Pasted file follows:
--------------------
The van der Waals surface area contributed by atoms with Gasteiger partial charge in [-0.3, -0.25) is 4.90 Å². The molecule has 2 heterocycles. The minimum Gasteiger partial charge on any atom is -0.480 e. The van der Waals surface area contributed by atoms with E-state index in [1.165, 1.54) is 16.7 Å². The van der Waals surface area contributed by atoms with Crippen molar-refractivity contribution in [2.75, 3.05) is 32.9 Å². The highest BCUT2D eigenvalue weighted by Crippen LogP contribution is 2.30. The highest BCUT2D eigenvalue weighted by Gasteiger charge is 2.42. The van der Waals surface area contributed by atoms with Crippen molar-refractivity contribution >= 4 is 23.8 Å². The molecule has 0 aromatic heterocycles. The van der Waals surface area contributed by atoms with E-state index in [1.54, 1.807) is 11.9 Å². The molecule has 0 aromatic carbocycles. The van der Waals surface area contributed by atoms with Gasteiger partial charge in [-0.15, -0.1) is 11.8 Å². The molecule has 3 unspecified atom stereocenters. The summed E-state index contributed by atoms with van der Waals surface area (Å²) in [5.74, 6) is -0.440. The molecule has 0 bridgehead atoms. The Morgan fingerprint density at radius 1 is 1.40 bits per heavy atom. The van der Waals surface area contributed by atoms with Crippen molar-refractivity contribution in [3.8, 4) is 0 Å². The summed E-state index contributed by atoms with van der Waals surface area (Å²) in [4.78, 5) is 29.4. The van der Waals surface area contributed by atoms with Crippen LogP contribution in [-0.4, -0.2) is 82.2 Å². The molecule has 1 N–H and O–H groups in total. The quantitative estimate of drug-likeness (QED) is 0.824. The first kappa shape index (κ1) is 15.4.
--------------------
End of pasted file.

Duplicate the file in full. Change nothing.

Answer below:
The van der Waals surface area contributed by atoms with Gasteiger partial charge in [-0.3, -0.25) is 4.90 Å². The molecule has 2 heterocycles. The minimum Gasteiger partial charge on any atom is -0.480 e. The van der Waals surface area contributed by atoms with E-state index in [1.165, 1.54) is 16.7 Å². The van der Waals surface area contributed by atoms with Crippen molar-refractivity contribution in [2.75, 3.05) is 32.9 Å². The highest BCUT2D eigenvalue weighted by Crippen LogP contribution is 2.30. The highest BCUT2D eigenvalue weighted by Gasteiger charge is 2.42. The van der Waals surface area contributed by atoms with Crippen molar-refractivity contribution >= 4 is 23.8 Å². The molecule has 0 aromatic heterocycles. The van der Waals surface area contributed by atoms with E-state index in [1.54, 1.807) is 11.9 Å². The molecule has 0 aromatic carbocycles. The van der Waals surface area contributed by atoms with Gasteiger partial charge in [-0.15, -0.1) is 11.8 Å². The molecule has 3 unspecified atom stereocenters. The summed E-state index contributed by atoms with van der Waals surface area (Å²) in [5.74, 6) is -0.440. The molecule has 0 bridgehead atoms. The Morgan fingerprint density at radius 1 is 1.40 bits per heavy atom. The van der Waals surface area contributed by atoms with Crippen molar-refractivity contribution in [3.8, 4) is 0 Å². The summed E-state index contributed by atoms with van der Waals surface area (Å²) in [4.78, 5) is 29.4. The van der Waals surface area contributed by atoms with Crippen LogP contribution in [-0.4, -0.2) is 82.2 Å². The molecule has 1 N–H and O–H groups in total. The quantitative estimate of drug-likeness (QED) is 0.824. The first kappa shape index (κ1) is 15.4.